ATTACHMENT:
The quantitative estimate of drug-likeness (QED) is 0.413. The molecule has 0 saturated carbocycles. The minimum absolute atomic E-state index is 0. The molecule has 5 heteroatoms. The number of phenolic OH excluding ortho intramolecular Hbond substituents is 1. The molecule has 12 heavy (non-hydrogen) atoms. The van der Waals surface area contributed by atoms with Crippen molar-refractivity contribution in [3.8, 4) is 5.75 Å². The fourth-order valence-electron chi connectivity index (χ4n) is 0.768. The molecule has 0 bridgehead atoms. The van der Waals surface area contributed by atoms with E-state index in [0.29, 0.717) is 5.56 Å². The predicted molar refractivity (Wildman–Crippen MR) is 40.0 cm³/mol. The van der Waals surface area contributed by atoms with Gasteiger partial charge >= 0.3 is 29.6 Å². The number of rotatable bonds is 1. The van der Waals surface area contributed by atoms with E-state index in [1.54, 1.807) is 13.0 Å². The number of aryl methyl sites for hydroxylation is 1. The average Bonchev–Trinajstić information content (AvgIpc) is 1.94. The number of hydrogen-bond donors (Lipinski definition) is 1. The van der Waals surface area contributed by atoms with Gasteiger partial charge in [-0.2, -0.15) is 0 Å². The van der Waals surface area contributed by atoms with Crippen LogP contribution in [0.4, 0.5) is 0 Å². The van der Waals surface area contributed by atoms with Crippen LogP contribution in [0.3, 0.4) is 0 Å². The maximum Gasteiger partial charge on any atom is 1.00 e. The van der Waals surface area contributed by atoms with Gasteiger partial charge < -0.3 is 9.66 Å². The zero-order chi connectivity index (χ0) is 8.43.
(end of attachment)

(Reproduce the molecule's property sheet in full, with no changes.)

The quantitative estimate of drug-likeness (QED) is 0.413. The molecule has 0 saturated carbocycles. The minimum absolute atomic E-state index is 0. The molecule has 5 heteroatoms. The number of phenolic OH excluding ortho intramolecular Hbond substituents is 1. The molecule has 12 heavy (non-hydrogen) atoms. The van der Waals surface area contributed by atoms with Crippen molar-refractivity contribution in [3.8, 4) is 5.75 Å². The fourth-order valence-electron chi connectivity index (χ4n) is 0.768. The molecule has 0 bridgehead atoms. The van der Waals surface area contributed by atoms with E-state index in [0.29, 0.717) is 5.56 Å². The predicted molar refractivity (Wildman–Crippen MR) is 40.0 cm³/mol. The van der Waals surface area contributed by atoms with Gasteiger partial charge >= 0.3 is 29.6 Å². The number of rotatable bonds is 1. The van der Waals surface area contributed by atoms with E-state index in [1.54, 1.807) is 13.0 Å². The number of aryl methyl sites for hydroxylation is 1. The average Bonchev–Trinajstić information content (AvgIpc) is 1.94. The number of hydrogen-bond donors (Lipinski definition) is 1. The van der Waals surface area contributed by atoms with Gasteiger partial charge in [-0.2, -0.15) is 0 Å². The van der Waals surface area contributed by atoms with Crippen LogP contribution in [0.4, 0.5) is 0 Å². The van der Waals surface area contributed by atoms with Crippen LogP contribution in [0.3, 0.4) is 0 Å². The maximum Gasteiger partial charge on any atom is 1.00 e. The van der Waals surface area contributed by atoms with Gasteiger partial charge < -0.3 is 9.66 Å². The zero-order chi connectivity index (χ0) is 8.43.